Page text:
The majority of the appointments to EU agency boards are made by the member states. The overwhelming majority, 720 board members (69%), are employed by their national public sectors, followed by individuals working in the third sector (154, 14%) and the institutions of the EU (122, 11%). Focusing on agency board members, the dataset contains 34% (362) individuals who worked at a national or regional agency at the time of data collection, a large majority (293) being directors or managers of national regulatory agencies.
As is common in the EU agencies literature, we distinguish between EU agencies with a regulatory and non-regulatory function. Although EU agencies lack decision-making or sanctioning powers, except for example the European Securities and Markets Authority (ESMA) and European Banking Authority (EBA), the agencies with regulatory functions hold more substantial positions within the European administrative space as a growing number of them obtain relevant responsibilities to shape policies, norms, or standards, on the basis of soft law instruments. In Figure 1, we show that individuals with current or previously held positions in national regulatory agencies are well represented on the management boards of EU agencies with regulatory functions.
Figure 1: Positions held by board members of EU agencies
Note: For more information, see the authors’ accompanying paper in the Journal of European Public Policy.
We also calculated correlation coefficients between positions held by management board members and the main powers that EU agencies possess (available in our accompanying paper). Our first finding is that EU agency board members with positions (held) in national regulatory agencies are more likely to be found in EU agencies with regulatory functions than board members with positions held within ministries. Our second finding is that management board members with positions within national regulatory agencies are more likely to be appointed at European agencies with policy advisory and decision-making powers than individual board members that have (held) positions in any of the other three domains.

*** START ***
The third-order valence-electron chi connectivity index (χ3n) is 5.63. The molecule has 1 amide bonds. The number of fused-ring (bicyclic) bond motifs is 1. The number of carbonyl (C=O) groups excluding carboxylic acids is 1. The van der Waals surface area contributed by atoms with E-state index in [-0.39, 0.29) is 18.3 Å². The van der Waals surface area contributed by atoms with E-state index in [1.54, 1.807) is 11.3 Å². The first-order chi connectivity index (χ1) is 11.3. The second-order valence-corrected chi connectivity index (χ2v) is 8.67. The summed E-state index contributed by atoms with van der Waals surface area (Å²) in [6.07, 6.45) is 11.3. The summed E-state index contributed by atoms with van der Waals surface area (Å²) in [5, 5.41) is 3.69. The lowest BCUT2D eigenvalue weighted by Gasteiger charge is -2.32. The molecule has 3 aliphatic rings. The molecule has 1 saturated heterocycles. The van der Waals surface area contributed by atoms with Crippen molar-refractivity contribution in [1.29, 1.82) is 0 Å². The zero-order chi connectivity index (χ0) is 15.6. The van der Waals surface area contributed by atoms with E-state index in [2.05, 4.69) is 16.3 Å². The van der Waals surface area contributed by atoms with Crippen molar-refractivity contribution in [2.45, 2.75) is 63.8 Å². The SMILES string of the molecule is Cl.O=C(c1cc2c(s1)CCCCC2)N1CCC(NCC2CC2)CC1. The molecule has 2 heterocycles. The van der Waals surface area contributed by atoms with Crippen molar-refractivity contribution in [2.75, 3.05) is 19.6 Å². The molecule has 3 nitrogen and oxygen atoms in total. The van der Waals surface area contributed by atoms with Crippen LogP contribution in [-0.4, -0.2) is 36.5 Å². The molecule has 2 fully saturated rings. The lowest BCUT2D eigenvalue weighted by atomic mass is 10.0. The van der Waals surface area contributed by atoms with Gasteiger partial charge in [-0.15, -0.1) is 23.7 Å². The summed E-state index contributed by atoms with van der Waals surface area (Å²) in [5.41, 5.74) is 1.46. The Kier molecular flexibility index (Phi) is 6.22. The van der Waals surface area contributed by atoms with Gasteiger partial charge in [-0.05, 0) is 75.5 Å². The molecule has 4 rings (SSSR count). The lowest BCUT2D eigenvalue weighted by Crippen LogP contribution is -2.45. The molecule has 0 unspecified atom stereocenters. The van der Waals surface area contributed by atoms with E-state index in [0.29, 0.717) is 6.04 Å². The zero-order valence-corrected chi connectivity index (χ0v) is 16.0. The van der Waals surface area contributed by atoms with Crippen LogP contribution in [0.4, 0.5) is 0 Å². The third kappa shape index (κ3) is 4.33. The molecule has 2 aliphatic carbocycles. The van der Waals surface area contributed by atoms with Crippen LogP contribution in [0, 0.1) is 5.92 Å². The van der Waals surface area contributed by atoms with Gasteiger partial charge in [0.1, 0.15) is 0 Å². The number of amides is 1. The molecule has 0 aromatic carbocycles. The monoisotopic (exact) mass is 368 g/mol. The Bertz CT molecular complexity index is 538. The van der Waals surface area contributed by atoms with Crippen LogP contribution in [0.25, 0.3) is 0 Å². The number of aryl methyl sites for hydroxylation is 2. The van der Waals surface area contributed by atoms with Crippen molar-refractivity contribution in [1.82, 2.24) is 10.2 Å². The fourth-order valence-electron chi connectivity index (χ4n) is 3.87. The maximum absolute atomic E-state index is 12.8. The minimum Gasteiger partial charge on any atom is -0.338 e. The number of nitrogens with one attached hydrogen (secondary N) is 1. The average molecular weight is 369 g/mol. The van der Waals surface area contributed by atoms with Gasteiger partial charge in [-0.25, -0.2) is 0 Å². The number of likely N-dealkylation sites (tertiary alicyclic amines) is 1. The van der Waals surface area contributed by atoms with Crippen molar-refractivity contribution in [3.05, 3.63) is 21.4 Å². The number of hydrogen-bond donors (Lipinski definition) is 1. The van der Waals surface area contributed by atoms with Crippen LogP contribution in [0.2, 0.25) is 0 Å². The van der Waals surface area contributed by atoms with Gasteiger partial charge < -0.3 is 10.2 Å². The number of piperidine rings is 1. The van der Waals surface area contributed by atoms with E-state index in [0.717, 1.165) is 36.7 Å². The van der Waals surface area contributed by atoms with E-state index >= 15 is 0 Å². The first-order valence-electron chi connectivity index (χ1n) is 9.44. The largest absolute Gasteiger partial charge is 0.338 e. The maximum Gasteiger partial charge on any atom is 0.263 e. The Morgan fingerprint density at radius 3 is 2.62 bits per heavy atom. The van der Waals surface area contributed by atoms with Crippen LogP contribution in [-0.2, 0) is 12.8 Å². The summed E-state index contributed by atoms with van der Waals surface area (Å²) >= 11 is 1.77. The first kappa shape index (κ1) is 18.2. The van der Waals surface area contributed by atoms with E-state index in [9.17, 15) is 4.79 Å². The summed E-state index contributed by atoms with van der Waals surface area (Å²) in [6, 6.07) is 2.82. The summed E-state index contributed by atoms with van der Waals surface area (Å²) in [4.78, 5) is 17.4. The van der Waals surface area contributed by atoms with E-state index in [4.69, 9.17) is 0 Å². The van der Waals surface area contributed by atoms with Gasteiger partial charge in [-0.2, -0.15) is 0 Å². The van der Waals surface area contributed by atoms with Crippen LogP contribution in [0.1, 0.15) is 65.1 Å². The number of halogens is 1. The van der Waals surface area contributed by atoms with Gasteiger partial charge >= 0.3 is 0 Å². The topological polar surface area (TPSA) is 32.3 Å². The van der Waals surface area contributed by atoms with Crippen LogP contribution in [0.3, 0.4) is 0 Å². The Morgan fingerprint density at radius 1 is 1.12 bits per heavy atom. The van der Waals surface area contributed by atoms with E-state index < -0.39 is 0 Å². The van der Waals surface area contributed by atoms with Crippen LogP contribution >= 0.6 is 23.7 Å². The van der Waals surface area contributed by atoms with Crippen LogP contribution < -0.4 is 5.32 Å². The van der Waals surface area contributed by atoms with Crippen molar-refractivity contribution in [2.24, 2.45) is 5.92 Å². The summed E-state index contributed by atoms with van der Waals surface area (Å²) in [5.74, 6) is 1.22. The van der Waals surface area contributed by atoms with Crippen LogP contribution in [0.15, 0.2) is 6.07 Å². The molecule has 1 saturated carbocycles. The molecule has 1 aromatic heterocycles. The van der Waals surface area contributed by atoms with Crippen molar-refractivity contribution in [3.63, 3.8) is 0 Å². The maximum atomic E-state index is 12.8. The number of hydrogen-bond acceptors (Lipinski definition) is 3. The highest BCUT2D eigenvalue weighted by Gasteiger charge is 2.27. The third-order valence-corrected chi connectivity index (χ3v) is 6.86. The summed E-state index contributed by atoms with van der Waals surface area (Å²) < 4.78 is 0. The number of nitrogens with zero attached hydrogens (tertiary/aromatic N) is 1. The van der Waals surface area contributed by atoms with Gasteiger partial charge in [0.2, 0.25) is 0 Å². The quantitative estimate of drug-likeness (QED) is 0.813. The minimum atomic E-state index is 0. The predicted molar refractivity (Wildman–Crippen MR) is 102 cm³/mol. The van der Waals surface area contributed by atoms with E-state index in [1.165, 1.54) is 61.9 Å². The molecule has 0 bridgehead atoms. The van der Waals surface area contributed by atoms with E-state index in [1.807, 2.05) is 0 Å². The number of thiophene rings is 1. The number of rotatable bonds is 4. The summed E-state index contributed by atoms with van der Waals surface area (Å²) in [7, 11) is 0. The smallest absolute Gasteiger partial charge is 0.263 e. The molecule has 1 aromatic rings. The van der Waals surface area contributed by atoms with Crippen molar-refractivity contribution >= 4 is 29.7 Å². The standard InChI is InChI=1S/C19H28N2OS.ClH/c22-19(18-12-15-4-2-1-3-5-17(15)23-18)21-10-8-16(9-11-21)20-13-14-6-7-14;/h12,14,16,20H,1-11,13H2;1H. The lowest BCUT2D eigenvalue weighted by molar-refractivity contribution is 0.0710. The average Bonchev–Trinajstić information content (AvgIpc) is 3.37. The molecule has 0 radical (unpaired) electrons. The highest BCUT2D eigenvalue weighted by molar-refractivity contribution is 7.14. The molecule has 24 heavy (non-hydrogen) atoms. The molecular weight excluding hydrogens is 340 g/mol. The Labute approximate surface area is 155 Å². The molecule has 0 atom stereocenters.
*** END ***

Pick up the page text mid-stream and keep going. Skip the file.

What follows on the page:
The relationship between board members with positions in national agencies and EU agencies with policy advisory and decision-making powers is positive and strongly significant. Representatives of national regulatory agencies are hence more involved in European agencies with hard powers than those with soft powers. The data offers clear evidence regarding the connections between national and supranational regulators in Europe. We find that representatives of national regulatory agencies have obtained multiple positions within the European administrative space. Moreover, our findings show a clear pattern in articulating this development, as the empirical results obtained confirm the relevance of these connections for those EU agencies having more regulatory activity.
The concept of entangled agencies emerges as a highly relevant one for understanding the preference formation by national regulatory agencies in multi-level settings. They are national entities that are rooted at the domestic level, but they also interact and intermediate in the European administrative space as key actors within the composite regulatory regime.
Despite the fact that the entanglements we found are sector-specific, meaning national regulatory agency representatives are seated only in the boards within their own policy domain, the kind of entanglement described could also be understood as one where European agency board members are rooted in national contexts, which is a potential counterforce to the development of a detached ‘regulatory elite’ at the EU level. However, enjoying delegated responsibilities allows them to show some separated preferences from governmental priorities and to articulate different strategies in European settings, which are more sector-centred in most cases, but without disconnecting from their domestic backgrounds.
For more information, see the authors’ accompanying paper in the Journal of European Public Policy
Note: This article gives the views of the authors, not the position of EUROPP – European Politics and Policy or the London School of Economics. Featured image credit: © European Union, 2022